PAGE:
The expression patterns of the RNA-seq data for selected genes with variable expressions during spawning (Supplementary file 1) were validated via quantitative PCR (qPCR). Primers were designed from RNA-seq data using the Primer Express Software v3.0 (Applied Biosystems, USA). Total RNA (1000 ng) was reverse transcribed with a SuperScript VILO cDNA Synthesis Kit (Invitrogen) following the manufacturer’s instructions. Transcript levels were determined via qPCR assays using an Eppendorf 5075 (Applied Biosystems, USA) robot to dispense SYBR Green PCR master mix (Applied Biosystems, UK) into 384-well plates, and assays were run in a 7900HT Fast Real-time PCR System (Applied Biosystems, USA). The PCR conditions included an initial denaturation for 10 min at 95°C, followed by 45 cycles of 95°C for 15 s and 60°C for 1 min. Finally, a dissociation step included 95°C for 2 min, 60°C for 15 s and 95°C for 15 s. The final reaction volume was 10 µl and included 300 nM of primers. All reactions were carried out with two technical replicates (which showed no difference in expression levels). For each candidate gene sample (from five replicates), the ambient colonies at 19:30 were tested against the ambient colonies at 22:00 on the spawning night. A no-template control and a no-reverse transcription control were performed for each gene and treatment to ensure that the cDNA samples and PCR reagents did not undergo DNA contamination. Additionally, to ensure the specificity of the primers for the coral cDNA, they were tested on cDNA and genomic DNA from Symbiodinium sp. as a template in a PCR. This procedure avoided any amplification of non-coral DNA. The comparative delta CT method (Walker, 2002) and a maximal PCR efficiency for each gene (E=2) were used to determine the relative quantities of mRNA transcripts from each sample. Each value was normalized to two reference genes, adenosylhomocysteinase (AdoHcyase) and ribosomal protein L7 (Rpl7). The selection of reference genes for this experiment was performed using a pool of reference genes (Supplementary file 3) and analysing their expression stability via the geNorm software (Vandesompele et al., 2002). For this study, the most stable expression was found for AdoHcyase and Rpl7 (M value=0.225), and a minimum of two reference genes was recommended (V2/3=0.102). The real-time dissociation curve was used to check for the presence of a unique PCR product. Relative expression values for each gene were calculated by showing a ratio of the relative expression at 22:00 over the relative expression at 19:30. The results of the qPCR and RNA-seq analyses are presented on a log2 scale. A Welch t-test was used to test for significant differences in the expression levels (obtained via quantitative real-time PCR) of each gene at 19:30 compared with that at 22:00 (Supplementary file 3).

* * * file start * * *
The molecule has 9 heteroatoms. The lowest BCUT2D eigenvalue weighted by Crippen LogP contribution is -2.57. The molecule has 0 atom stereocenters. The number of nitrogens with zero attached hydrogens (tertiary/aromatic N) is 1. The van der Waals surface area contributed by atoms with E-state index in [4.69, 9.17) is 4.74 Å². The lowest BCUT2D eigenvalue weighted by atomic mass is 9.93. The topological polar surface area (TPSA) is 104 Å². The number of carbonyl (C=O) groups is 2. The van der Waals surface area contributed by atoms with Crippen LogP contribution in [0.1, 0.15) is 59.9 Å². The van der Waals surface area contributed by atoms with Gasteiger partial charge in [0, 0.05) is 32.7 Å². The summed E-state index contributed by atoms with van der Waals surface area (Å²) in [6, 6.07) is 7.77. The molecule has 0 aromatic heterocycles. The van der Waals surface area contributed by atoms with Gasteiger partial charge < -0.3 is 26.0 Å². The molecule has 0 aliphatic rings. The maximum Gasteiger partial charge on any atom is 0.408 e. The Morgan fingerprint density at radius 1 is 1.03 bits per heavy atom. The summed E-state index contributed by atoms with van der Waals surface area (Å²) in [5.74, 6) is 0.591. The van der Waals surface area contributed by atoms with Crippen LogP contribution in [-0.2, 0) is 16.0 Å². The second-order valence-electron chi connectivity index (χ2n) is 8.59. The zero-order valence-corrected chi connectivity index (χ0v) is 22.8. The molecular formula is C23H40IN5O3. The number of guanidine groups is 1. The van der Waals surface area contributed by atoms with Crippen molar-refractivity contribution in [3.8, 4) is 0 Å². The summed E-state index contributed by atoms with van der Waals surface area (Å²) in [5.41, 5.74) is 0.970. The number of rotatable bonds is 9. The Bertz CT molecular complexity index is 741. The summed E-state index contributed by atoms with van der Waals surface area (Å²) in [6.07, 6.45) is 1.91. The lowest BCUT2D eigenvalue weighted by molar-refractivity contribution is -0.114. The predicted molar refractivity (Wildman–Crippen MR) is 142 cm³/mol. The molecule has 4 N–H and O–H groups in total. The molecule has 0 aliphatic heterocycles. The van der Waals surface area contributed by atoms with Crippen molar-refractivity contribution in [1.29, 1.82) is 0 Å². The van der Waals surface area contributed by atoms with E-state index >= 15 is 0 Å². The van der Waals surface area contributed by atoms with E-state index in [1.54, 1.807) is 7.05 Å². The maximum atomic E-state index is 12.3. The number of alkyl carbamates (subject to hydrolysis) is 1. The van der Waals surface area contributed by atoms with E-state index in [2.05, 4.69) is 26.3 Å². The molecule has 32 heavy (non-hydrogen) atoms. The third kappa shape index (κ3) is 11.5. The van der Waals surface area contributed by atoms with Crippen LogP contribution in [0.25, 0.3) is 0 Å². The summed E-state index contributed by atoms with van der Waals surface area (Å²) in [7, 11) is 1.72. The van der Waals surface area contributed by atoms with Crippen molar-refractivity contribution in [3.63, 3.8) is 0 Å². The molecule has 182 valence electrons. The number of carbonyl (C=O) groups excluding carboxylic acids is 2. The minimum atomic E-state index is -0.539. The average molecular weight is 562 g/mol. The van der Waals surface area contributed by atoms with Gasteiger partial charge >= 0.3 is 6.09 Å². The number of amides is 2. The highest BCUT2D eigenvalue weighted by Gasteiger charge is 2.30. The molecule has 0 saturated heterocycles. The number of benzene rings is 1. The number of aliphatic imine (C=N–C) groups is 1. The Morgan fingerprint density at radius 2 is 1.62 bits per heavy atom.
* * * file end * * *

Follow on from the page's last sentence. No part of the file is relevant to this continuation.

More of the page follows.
Ninety healthy colonies of A. millepora (which were checked for maturity as described above) were transferred from the Heron Island reef flat and placed in the outdoor flow-through aquaria which was continuously flushed with seawater obtained from the Heron Island reef flat. Five colonies were placed into each aquarium, which were shaded during the day to simulate PAR levels at a 3-m depth. The coral colonies were acclimated to ambient seawater temperatures for 48 hrs prior to the experiment. At night, the shading was removed after sunset to expose the corals to natural moonlight. We simulated later ‘sunsets’ to determine if light intensity and light spectra can phase shift-spawning time. The coral colonies were divided between aquaria exposed to the light intensity treatments (n=15) and light spectra treatments (n=10); the coral colonies were divided into three aquaria for each of the seven treatments. The coral colonies were irradiated with artificial light every day for 6 hrs between 18:00 and 24:00 (midnight). These colonies also received the ambient light/dark cycle during the day. We tested three light intensities (100 [‘high’], 50 [‘medium’] and 0.75–1 [‘low-dim’] μmole quanta m-2 s-1 [using T8 fluorescent lamps]) and three light spectra (blue [400–500 nm, Lee filter model, deep blue 120 40% transmission], green [500–620 nm, Lee filter model, dark green 124 60% transmission] and red [620–700 nm, Lee filter model, bright red 026, 80% transmission]). The light intensity was adjusted to 1 μmol quanta m-2 s-1 for all three light spectra using a neutral density filter (Lee filter model, neutral density 210 (0.6) 20% transmission) when needed. The light was measured using a LI-COR (LI-192S) light meter. As a control, we maintained another set of corals that were exposed to ambient light/dark cycles. The corals were divided into four large tables; the first table included the control tanks, the second the ‘high’ light intensity treatment, the third the ‘medium’ light and the fourth table the ‘low’ light treatment corals. At the ends of each table, we added another four tanks into which were projected the blue, green and red light spectra. To avoid any light ‘leaks’, black plastic screens were placed between the treatments. The experiment was conducted on a roof deck at the Heron Island Research Station to avoid artificial light ‘contamination’ and increase exposure to moonlight when the corals were not artificially irradiated. The experiment began on October 31, 2006 and ended on November 15, 2006. The corals were monitored at night each day after the full moon (November 5, 2006); moonrise began at 17:53, and moonset was at 04:22 (November 6). Each night, the corals were monitored between 18:00 and 03:00 or until spawning ceased. The times when the gamete bundles appeared in the polyp mouths (‘setting’) were recorded, as well as the times at which the first and last gamete bundles were released into the water column. The data were analyzed based on the timing of gamete release. Spawning in the field for the same species was observed via snorkeling or scuba diving. The major spawning on the reef and in our control aquaria occurred on the night of November 13, 2006, which was 8 nights after the full moon night. After the spawning event on November 13, the corals were held in the aquaria and monitored for later spawning in the ambient light/dark cycles with no artificial light until November 15. At the end of the experiment, the coral colonies were returned to the Heron Island reef flat.